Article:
Bloomberg Businessweek released their MBA ranking list for 2021- 22 and Stanford Business School tops the list for US schools. A repeat winner, Stanford scored highest in compensation, networking, and entrepreneurship. Dartmouth’s Tuck business school came in second, with Harvard third.
Around the world, IMD tops in Europe, CEIBS in the Asia Pacific (again a repeat winner), and Queen’s Smith in Canada.
Rankings were based on 19,955 surveys from students, alumni, and recruiters, as well as compensation and employment data from each school. The Bloomberg MBA ranking is based on five categories, with schools assessed on their learning, networking, entrepreneurship, compensation, and diversity. For the first-ever Diversity Index based on race, ethnicity, and gender in their classes.
Dartmouth Tuck’s second position is for strong scores in the compensation and networking categories. While Harvard Business School mirrored Stanford with strong showings in compensation and networking, it did not do that well in learning. Chicago Booth enjoys the 4th position with Kellogg at 5th and Columbia Business School at 6th (both moved up in the MBA top business schools’ ranking list).
While all the M7 schools are in the top 10, Wharton Business School is placed in 9th position. One of the reasons can be the pandemic. When all the M7 schools decided to do hybrid classes (a mix of online and in-person), Wharton was clear that it will only do the online classes. This might have not gone well with the students considering the expensive classes, they were missing out on social interaction. And these rankings are based on a survey from students (maybe some not-so-happy students too).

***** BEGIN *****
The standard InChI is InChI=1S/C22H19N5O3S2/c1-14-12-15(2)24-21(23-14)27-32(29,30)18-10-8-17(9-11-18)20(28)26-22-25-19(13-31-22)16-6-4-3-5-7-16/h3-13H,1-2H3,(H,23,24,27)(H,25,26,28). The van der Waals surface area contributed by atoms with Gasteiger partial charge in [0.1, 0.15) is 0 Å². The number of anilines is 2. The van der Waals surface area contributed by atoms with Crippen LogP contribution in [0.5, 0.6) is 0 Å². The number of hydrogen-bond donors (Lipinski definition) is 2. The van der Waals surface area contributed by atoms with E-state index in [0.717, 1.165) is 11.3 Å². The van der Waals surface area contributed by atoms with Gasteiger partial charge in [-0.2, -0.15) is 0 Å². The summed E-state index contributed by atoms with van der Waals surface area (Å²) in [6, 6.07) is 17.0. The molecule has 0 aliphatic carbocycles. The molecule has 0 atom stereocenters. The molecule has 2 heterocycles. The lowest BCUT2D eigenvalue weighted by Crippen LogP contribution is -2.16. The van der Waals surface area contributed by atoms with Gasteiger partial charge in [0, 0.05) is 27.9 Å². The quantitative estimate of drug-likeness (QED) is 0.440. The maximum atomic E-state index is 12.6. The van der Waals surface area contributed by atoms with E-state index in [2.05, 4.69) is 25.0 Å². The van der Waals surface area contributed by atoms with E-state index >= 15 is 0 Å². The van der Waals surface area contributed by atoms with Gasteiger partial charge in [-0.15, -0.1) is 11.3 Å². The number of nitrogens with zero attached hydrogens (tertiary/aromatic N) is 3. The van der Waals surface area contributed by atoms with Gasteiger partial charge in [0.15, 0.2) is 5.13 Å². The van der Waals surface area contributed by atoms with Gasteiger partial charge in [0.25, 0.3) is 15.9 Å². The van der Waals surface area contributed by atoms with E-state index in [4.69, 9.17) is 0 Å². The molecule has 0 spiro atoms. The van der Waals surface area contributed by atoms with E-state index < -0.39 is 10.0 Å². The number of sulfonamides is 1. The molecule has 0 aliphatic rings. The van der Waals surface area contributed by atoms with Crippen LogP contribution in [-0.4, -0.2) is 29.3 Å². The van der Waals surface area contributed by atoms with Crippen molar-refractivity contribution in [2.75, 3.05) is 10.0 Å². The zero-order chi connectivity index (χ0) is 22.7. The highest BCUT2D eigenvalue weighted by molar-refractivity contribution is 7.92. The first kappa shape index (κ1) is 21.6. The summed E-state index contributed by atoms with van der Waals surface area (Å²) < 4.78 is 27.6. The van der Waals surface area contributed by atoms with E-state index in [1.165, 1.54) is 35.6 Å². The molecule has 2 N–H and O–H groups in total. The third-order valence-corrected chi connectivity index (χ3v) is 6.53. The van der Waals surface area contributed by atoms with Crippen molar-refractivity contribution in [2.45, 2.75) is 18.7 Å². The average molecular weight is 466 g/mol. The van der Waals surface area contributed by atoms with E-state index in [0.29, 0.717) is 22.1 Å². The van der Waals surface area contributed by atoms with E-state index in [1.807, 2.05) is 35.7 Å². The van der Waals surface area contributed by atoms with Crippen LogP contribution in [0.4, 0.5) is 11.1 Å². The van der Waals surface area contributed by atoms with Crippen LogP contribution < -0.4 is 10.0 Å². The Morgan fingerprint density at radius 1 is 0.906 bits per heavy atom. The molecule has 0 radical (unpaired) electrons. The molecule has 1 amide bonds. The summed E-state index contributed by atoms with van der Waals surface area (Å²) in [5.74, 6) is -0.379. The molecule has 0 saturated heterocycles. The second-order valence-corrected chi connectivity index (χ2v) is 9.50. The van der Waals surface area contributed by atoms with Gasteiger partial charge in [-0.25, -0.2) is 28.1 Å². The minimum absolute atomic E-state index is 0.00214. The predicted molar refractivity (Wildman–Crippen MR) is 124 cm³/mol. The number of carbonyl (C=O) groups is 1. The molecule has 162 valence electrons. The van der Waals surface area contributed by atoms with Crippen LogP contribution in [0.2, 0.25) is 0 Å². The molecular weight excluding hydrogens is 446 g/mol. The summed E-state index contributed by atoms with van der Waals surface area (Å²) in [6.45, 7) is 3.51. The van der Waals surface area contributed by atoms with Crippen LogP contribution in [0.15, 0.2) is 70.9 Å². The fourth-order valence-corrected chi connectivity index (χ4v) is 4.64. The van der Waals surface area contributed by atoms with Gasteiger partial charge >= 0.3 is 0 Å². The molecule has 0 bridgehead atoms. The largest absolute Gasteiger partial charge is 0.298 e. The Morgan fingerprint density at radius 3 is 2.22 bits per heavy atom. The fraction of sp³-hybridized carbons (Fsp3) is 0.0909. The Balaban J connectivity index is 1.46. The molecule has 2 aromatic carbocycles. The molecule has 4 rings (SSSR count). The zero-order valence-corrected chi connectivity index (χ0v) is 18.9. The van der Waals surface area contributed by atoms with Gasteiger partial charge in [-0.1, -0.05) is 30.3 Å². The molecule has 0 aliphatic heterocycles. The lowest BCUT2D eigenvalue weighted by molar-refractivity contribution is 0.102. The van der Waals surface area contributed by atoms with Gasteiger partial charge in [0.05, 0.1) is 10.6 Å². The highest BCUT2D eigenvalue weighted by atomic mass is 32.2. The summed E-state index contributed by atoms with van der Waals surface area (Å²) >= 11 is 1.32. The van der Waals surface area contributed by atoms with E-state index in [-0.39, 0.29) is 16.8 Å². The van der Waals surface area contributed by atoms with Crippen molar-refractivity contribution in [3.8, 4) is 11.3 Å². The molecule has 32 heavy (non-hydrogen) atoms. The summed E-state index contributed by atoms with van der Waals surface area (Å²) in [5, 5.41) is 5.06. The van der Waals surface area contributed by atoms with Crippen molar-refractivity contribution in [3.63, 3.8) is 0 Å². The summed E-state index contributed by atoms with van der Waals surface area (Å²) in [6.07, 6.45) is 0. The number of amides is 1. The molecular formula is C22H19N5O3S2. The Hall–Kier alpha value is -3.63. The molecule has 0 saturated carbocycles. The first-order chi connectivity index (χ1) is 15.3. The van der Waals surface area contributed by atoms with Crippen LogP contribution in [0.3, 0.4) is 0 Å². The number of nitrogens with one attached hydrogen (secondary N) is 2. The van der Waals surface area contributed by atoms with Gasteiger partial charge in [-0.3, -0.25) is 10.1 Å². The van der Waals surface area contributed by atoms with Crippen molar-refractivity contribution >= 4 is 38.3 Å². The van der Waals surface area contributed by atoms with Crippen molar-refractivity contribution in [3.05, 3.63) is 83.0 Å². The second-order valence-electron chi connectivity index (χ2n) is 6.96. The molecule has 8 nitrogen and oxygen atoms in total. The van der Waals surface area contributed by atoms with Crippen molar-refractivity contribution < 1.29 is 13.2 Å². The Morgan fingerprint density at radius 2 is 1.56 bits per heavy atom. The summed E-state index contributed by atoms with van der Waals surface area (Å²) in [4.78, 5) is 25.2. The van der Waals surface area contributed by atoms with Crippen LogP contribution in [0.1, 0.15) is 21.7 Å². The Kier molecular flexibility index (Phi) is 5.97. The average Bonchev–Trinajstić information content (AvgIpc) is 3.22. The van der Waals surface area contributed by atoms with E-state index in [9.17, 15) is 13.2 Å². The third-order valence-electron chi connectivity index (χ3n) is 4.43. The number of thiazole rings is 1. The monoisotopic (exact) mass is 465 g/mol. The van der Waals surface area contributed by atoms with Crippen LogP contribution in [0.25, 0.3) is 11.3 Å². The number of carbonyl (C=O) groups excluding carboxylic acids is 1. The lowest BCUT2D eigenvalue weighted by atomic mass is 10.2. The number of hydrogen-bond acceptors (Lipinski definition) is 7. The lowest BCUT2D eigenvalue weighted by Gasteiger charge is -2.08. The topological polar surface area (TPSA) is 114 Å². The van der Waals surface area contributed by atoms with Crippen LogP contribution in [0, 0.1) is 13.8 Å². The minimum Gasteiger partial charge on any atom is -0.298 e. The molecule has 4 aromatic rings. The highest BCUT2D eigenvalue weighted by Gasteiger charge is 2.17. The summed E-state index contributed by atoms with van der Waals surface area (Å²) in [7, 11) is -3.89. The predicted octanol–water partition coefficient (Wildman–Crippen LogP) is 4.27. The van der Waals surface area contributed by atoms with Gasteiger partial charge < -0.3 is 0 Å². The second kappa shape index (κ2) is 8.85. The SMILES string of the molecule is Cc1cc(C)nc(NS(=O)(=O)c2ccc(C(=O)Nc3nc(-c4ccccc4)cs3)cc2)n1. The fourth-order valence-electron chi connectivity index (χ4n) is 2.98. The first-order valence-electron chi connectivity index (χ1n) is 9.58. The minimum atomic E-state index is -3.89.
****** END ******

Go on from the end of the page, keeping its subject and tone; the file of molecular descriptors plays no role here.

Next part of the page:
Michigan Ross – a well-reputed school, strong in leadership, deep in resources, loved by students, and laden with experiential programming shockingly is at 13th place. Though it has improved from the previous years’ ranking it deserves more. But justice was served with Simon Rochester. Simon is an innovator was the first MBA program to devise a STEM program across its concentrations is rightly placed in the Top 25.
A dozen business schools fell in double digits this year like- William & Mary (Mason), Kenan Flagler, Foster, etc. And more than a dozen rose in double digits- Purdue Krannert, Rutgers, Hult, Katz, Questrom, etc.
In Asia-Pacific, China has 3 schools in the top 5 (CEIBS, HKUST, and Shanghai University of Finance and Economics). The other two schools in the top 5 are the National University of Singapore and the Indian School of Business.
In Europe, as IMD tops the list, it is followed by IESE and SDA Bocconi. Surprisingly, INSEAD is ranked 4th and London Business school is at the 5th position.
In Canada, popular schools like Rotman, Richard Ivy, Schulich, and Sauder are not in the top 5. Queen’s Smith tops the list followed by HEC Montreal and Ryerson.
Bloomberg takes a different approach to other top rankings like the Financial Times, US News and QS. To receive a score, schools are asked to rank which category is most important to them, as the first step in a two-part process. A follow-up survey then asks a range of questions, which are paired with employment and compensation data to give schools a score out of 100. Schools are then ranked according to their scores.
The strong performance of the M7 in the Bloomberg MBA ranking means results differ from the Financial Times, in which only two of the M7 took part as many business schools snubbed MBA rankings due to the coronavirus pandemic.
The FT ranking placed Chicago Booth, Yale School of Management, and Kellogg as the top three US MBA programs, with Tuck in fifth place.
The US News ranking includes the M7, this produces similar results to Bloomberg as they take seven places among the top 10. Both US News and Bloomberg rank Stanford as the best MBA in the US in 2021.
You can see here ALL the top MBA rankings: https://aringo.com/top-mba-program-rankings/
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